U.S. 97 skims the western reaches of the Winema-Freemont National Forest between Modoc Point and Algoma. The highway and parallel railroad corridor traverse a marshy area near Algoma. A four-lane section of U.S. 97 allows drivers to pass slower moving trucks nine miles north of Klamath Falls. Photos taken 04/01/05.
Continuing the drive southward into Klamath Falls along Upper Klamath Lake. Shady Pine Road and Wocus Road both loop east of U.S. 97 through the Shady Pines area north of the city. Klamath Falls is home to 19,680 residents and is the seat of Klamath County. The city boasts 300 sunny days a year, rivaling such desert cities as Yuma, Arizona. Photos taken 04/01/05.
U.S. 97 expands to three lanes with the addition of a center-turning lane. A weigh station lies between the Klamath Falls welcome sign and the Klamath Falls west bypass freeway. A small guide sign touts the first three exits as serving the city. Photo taken 04/01/05.
U.S. 97 partitions with U.S. 97 Business & Oregon 39 southbound (Kit Carson Way) at a partial "Y" interchange. The US highway veers southwest at the split onto a freeway bypass west of downtown Klamath Falls. The control cities of U.S. 97 southbound include those of Weed, California (junction Interstate 5), and San Francisco, California (via Interstate 5 south to Interstate 505 south to Interstate 80 west). Photo taken 04/01/05.
Traffic splits into ramps for U.S. 97 Business & Oregon 39 south to downtown Klamath Falls and Altamont and U.S. 97 south for Midland and Dorris, California. U.S. 97 Business & Oregon 39 follow a 1.6-mile long controlled-access expressway to Esplanade Avenue east of downtown. There Oregon 39 continues southeast via Alameda Avenue to Altamont and U.S. 97 Business turns west onto Esplanade Avenue into the central business district. Oregon 39 continues east from Altamont to Merrill and Tulelake, California (via the transition to California 139). Connections from California 139 to California 299 and U.S. 399 lead drivers south to Reno, Nevada. Photo taken 04/01/05.
Turning south onto the Klamath Falls west bypass freeway on U.S. 97. The freeway varies between two and four lanes on its 4.6-mile trek to Stewart Lenox southwest of the city. Photo taken 04/01/05.
One half mile north of the Oregon Avenue partial-cloverleaf interchange on U.S. 97 south at the Lakeport Boulevard and Southern Pacific Railroad under crossing. Oregon Avenue travels north from Upham Street to Nevada Street and the west Klamath bypass. Photo taken 04/01/05.
Drivers bound for Oregon Avenue south or Nevada Street west depart U.S. 97 southbound. Nevada Street continues Oregon Avenue west to Lakeshore Drive and Moore Park. Oregon Street resumes between Montelius Street and Front Street in northwest Klamath Falls. Lakeshore Drive straddles the southern shorelines of Upper Klamath Lake between the city and Oregon 140 (Lake of the Woods Highway). Photo taken 04/01/05.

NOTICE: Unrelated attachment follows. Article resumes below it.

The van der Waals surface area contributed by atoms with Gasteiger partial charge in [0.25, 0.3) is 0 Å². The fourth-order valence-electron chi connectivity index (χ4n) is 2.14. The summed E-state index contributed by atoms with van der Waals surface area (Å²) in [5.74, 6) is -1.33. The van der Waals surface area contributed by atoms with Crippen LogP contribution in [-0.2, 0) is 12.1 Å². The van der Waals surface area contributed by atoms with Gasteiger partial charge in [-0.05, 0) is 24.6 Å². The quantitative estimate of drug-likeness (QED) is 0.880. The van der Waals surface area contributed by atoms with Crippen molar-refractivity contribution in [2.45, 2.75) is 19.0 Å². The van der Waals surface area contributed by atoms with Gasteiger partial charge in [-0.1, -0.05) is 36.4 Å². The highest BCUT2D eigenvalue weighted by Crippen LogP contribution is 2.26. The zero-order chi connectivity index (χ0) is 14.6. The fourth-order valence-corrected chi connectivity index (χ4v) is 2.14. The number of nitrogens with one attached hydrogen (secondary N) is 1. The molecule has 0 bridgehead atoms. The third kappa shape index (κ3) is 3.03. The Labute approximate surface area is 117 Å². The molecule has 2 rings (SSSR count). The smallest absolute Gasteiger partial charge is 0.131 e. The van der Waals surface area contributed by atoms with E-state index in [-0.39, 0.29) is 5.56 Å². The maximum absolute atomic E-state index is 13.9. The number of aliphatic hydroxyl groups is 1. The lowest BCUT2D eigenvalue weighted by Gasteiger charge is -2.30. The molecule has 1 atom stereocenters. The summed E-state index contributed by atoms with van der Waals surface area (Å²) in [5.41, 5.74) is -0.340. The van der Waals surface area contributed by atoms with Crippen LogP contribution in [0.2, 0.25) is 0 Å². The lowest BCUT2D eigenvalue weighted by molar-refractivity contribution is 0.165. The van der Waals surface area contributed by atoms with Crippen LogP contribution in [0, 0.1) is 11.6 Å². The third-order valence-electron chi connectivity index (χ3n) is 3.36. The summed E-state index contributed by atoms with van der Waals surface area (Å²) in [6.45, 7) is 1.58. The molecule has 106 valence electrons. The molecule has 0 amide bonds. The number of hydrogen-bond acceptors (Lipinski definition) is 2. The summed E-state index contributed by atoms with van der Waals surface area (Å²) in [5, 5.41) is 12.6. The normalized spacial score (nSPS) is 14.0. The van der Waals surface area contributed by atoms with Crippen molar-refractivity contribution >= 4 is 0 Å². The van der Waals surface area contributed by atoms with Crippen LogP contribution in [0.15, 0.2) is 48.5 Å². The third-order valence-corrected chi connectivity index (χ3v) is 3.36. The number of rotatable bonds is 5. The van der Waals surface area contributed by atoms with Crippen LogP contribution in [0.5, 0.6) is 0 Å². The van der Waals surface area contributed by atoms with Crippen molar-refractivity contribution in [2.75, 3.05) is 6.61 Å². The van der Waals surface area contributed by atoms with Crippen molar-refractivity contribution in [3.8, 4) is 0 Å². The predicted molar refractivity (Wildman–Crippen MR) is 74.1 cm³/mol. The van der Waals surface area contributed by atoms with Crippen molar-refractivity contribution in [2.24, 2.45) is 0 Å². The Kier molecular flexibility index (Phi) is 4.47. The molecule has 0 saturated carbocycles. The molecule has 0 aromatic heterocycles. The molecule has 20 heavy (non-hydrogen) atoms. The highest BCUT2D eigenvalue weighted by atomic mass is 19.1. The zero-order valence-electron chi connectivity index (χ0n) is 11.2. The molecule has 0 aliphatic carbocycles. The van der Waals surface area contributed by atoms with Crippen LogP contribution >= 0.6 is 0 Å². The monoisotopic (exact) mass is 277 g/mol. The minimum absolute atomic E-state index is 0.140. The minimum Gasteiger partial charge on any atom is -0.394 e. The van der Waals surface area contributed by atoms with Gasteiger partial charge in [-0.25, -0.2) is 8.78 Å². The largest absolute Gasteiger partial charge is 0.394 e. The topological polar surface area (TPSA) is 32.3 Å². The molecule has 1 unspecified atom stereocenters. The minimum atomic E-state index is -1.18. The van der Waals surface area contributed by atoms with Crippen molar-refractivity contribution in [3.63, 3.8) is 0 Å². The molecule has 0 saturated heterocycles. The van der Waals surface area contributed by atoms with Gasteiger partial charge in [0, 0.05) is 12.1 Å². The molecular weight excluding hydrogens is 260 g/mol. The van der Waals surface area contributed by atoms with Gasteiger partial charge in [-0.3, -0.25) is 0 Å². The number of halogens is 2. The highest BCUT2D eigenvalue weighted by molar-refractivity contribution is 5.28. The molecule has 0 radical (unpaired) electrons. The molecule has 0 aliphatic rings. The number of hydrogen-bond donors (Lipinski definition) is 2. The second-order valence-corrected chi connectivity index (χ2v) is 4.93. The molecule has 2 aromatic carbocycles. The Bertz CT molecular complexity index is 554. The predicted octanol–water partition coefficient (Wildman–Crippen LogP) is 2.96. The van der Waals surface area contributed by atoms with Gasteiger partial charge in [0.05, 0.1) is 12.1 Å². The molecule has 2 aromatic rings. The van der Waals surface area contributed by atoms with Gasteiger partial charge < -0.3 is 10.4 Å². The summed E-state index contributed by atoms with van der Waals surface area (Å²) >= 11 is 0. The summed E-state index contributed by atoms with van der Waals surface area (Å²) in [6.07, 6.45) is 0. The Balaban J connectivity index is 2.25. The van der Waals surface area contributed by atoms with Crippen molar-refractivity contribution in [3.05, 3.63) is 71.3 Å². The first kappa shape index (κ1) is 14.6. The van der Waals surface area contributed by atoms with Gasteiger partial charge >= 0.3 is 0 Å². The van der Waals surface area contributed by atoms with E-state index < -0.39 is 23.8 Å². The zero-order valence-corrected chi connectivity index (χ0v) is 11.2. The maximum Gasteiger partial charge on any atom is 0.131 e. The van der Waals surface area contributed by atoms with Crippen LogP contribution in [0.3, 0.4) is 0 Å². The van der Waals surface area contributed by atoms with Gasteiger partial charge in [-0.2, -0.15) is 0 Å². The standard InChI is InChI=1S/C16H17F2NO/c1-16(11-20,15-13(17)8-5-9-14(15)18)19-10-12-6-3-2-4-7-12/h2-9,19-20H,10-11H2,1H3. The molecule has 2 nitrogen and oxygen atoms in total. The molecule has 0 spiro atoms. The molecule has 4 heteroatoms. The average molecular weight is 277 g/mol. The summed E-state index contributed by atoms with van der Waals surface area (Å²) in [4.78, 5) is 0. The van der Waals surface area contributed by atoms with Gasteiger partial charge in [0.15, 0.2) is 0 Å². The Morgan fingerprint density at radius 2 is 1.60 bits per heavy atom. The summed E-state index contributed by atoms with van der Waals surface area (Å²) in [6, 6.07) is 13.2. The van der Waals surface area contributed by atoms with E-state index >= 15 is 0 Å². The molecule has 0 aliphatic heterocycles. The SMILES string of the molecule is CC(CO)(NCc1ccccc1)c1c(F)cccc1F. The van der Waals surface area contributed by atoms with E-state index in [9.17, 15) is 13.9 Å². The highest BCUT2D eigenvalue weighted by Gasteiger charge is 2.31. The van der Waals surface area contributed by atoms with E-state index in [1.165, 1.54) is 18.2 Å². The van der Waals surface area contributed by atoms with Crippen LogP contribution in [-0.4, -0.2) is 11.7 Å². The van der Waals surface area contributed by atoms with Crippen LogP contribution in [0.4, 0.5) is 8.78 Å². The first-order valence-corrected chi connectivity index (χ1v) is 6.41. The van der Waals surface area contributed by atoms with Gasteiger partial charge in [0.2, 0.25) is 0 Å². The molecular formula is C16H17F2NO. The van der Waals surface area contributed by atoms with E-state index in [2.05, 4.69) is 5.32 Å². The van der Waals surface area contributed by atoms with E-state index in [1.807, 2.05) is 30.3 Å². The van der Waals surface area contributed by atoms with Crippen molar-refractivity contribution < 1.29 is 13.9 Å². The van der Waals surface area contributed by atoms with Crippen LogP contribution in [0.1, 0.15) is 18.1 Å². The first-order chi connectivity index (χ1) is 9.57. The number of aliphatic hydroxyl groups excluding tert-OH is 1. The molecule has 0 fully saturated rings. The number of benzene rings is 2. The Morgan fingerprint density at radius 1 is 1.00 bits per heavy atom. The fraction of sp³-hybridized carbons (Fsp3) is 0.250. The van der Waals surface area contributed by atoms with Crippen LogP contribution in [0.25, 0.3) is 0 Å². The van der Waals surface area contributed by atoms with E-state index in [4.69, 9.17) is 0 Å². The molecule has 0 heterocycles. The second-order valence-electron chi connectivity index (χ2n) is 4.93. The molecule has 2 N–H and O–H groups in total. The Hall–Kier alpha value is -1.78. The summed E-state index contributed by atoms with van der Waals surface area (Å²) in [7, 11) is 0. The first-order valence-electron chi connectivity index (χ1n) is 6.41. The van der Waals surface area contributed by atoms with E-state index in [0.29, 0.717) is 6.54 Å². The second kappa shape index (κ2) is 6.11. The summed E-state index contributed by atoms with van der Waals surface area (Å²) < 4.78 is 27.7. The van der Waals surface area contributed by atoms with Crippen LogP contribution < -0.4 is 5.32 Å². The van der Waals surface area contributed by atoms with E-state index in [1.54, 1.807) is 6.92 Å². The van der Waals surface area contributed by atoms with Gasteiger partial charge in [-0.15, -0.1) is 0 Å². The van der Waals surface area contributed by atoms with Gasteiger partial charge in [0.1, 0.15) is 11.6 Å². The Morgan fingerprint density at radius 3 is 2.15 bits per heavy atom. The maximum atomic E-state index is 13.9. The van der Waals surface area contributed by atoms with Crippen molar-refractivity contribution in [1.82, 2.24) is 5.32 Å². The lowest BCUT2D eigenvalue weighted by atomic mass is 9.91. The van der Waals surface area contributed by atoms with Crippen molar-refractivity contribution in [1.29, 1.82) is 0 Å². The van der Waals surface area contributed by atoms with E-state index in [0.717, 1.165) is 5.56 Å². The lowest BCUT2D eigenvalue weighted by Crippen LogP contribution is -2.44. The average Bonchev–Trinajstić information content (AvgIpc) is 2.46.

U.S. 97 continues south one mile to the Klamath Falls downtown interchange (U.S. 97 Business). U.S. 97 Business returns to its parent via Main Street. Photo taken 04/01/05.
Replacement of the Greensprings Bridge along U.S. 97 necessitated the installation of a temporary traffic signal to relegate one-lane of traffic. The span deteriorate to the point where inspectors determined that it must be replaced. Construction began in 2004 and should be complete by early 2006. The bridge itself travels over the Link River and Green Springs Lane along the western shore of Lake Ewauna. Photo taken 04/01/05.
Lake Ewauna comes into view along U.S. 97 southbound ahead of the Main Street off-ramp. Main Street travels west from downtown to its end at Riverside Drive south, Mill Street north, and Carroll Street west. Posted temporarily within the median due to construction is an auxiliary guide sign for U.S. 97 Business referencing a tourist information center and the Favell Museum. Photo taken 04/01/05.
Southbound at the Greensprings Bridge on U.S. 97 southbound ahead of the Main Street partial-cloverleaf interchange. Main Street itself spans the Link River underneath the freeway between downtown and Riverside Drive. The Link River joins Upper Klamath Lake with Lake Ewauna west of the freeway. Photo taken 04/01/05.
Drivers bound for U.S. 97 Business north (Main Street) or Main Street west across the Link River depart the freeway. U.S. 97 Business partitions into the one-way street couplet of Klamath Avenue (north) and Main Street (south) through the central business district. Photo taken 04/01/05.
Continuing south toward the Greensprings Bridge and southwest Klamath Falls along U.S. 97. Photo taken 04/01/05.
U.S. 97 southbound next meets Oregon 66 west & 140 at a partial-cloverleaf interchange in one mile. Weed, California lies another 70 miles to the south. Photo taken 04/01/05.
Oregon 140 travels south of Klamath Falls along the Southside Expressway east 3.2 miles to Klamath Falls International Airport and 5.8 miles to junction Oregon 39. Oregon 140 is also part of the greater Winnemucca to the Sea Highway, between Crescent City, California and Winnemucca, Nevada. Photo taken 04/01/05.
Oregon 66 (Greensprings Drive) begins at the U.S. 97 interchange with Oregon 140 and travels west nine miles to Keno. Oregon 140 (Lake of the Woods Highway) ventures northwest 31 miles to Lake of the Woods. Oregon 66 comprises the main route between Ashland and Klamath Falls, a distance of 57 miles. Photo taken 04/01/05.
Drivers bound for Oregon 66 west or Oregon 140 leave U.S. 97 southbound. Oregon 140 merges with Oregon 39 briefly south of Altamont. The state highway links the Klamath Falls area with Lakeview in southeast Oregon and Winnemucca in northwestern Nevada via Nevada 140 and U.S. 95. Photo taken 04/01/05.
Shield and guide sign assembly posted at the end of the Oregon 66 & 140 off-ramp from U.S. 97 south. Oregon 140 ventures northwest 24 miles alongside Upper Klamath Lake before turning west on the drive to Lake of the Woods, Eagle Point and Medford. The state highway ends at Oregon 62 five miles north of downtown Medford and 69 miles to the west of Klamath Falls. Photo taken 04/01/05.
U.S. 97 crosses the Klamath River and the parallel Southern Pacific Railroad line on the drive out of the Klamath Falls area. The span lies 1.2 miles south of Oregon 66 & 140. Photo taken 04/01/05.
U.S. 97 next encounters the intersection with Joe Wright Road south of the Klamath River. Joe Wright Road leads 2.6 miles east to Klamath Falls International Airport (Kingsley Field). Photo taken 04/01/05.
Southbound at the junction with Joe Wright Road eastbound on U.S. 97. Joe Wright Road intersects Tingley Lane one mile to the east. U.S. 97 crosses the Amtrak line ahead on the 12.5-mile drive to the California state line. Photo taken 04/01/05.

Continue south on U.S. 97 to Dorris and Weed Return to the Oregon Gateway

Photo Credits:

2005-04-01 by AARoads

Connect with:
U.S. 97 Business - Klamath Falls
Oregon 39 - Klamath Falls, Merrill
Oregon 58 - Willamette Highway

Page Updated 11-22-2005.

© AARoads